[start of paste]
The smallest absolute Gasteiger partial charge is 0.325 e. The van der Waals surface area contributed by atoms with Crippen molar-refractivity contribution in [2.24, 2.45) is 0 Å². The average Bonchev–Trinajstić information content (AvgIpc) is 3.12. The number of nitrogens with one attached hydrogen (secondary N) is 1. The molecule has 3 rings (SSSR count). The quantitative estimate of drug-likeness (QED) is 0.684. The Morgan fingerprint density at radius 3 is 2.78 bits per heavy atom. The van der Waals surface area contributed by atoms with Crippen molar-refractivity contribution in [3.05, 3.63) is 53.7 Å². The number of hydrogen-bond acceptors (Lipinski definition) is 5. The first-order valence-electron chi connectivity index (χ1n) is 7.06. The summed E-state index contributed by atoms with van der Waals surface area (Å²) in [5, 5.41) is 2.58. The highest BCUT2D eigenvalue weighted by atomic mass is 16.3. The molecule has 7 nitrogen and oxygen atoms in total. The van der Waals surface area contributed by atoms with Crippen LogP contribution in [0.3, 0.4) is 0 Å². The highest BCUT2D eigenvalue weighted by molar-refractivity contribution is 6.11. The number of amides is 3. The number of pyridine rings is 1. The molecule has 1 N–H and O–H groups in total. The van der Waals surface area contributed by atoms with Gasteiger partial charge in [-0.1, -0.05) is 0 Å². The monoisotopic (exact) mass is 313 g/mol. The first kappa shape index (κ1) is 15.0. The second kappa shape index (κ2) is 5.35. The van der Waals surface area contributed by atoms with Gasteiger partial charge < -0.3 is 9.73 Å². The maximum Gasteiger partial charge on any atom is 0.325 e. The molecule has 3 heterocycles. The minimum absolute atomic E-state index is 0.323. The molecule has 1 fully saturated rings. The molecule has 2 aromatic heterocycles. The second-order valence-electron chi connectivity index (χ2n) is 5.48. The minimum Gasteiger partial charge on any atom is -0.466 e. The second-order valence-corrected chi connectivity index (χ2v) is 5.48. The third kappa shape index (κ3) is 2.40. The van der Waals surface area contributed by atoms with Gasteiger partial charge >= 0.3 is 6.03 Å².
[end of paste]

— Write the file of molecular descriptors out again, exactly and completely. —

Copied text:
The smallest absolute Gasteiger partial charge is 0.325 e. The van der Waals surface area contributed by atoms with Crippen molar-refractivity contribution in [2.24, 2.45) is 0 Å². The average Bonchev–Trinajstić information content (AvgIpc) is 3.12. The number of nitrogens with one attached hydrogen (secondary N) is 1. The molecule has 3 rings (SSSR count). The quantitative estimate of drug-likeness (QED) is 0.684. The Morgan fingerprint density at radius 3 is 2.78 bits per heavy atom. The van der Waals surface area contributed by atoms with Crippen molar-refractivity contribution in [3.05, 3.63) is 53.7 Å². The number of hydrogen-bond acceptors (Lipinski definition) is 5. The first-order valence-electron chi connectivity index (χ1n) is 7.06. The summed E-state index contributed by atoms with van der Waals surface area (Å²) in [5, 5.41) is 2.58. The highest BCUT2D eigenvalue weighted by atomic mass is 16.3. The molecule has 7 nitrogen and oxygen atoms in total. The van der Waals surface area contributed by atoms with Crippen LogP contribution in [0.3, 0.4) is 0 Å². The highest BCUT2D eigenvalue weighted by molar-refractivity contribution is 6.11. The number of amides is 3. The number of pyridine rings is 1. The molecule has 1 N–H and O–H groups in total. The van der Waals surface area contributed by atoms with Gasteiger partial charge in [-0.1, -0.05) is 0 Å². The monoisotopic (exact) mass is 313 g/mol. The first kappa shape index (κ1) is 15.0. The second kappa shape index (κ2) is 5.35. The van der Waals surface area contributed by atoms with Gasteiger partial charge < -0.3 is 9.73 Å². The maximum Gasteiger partial charge on any atom is 0.325 e. The molecule has 3 heterocycles. The minimum absolute atomic E-state index is 0.323. The molecule has 1 fully saturated rings. The molecule has 2 aromatic heterocycles. The second-order valence-electron chi connectivity index (χ2n) is 5.48. The minimum Gasteiger partial charge on any atom is -0.466 e. The second-order valence-corrected chi connectivity index (χ2v) is 5.48. The third kappa shape index (κ3) is 2.40. The van der Waals surface area contributed by atoms with Gasteiger partial charge >= 0.3 is 6.03 Å².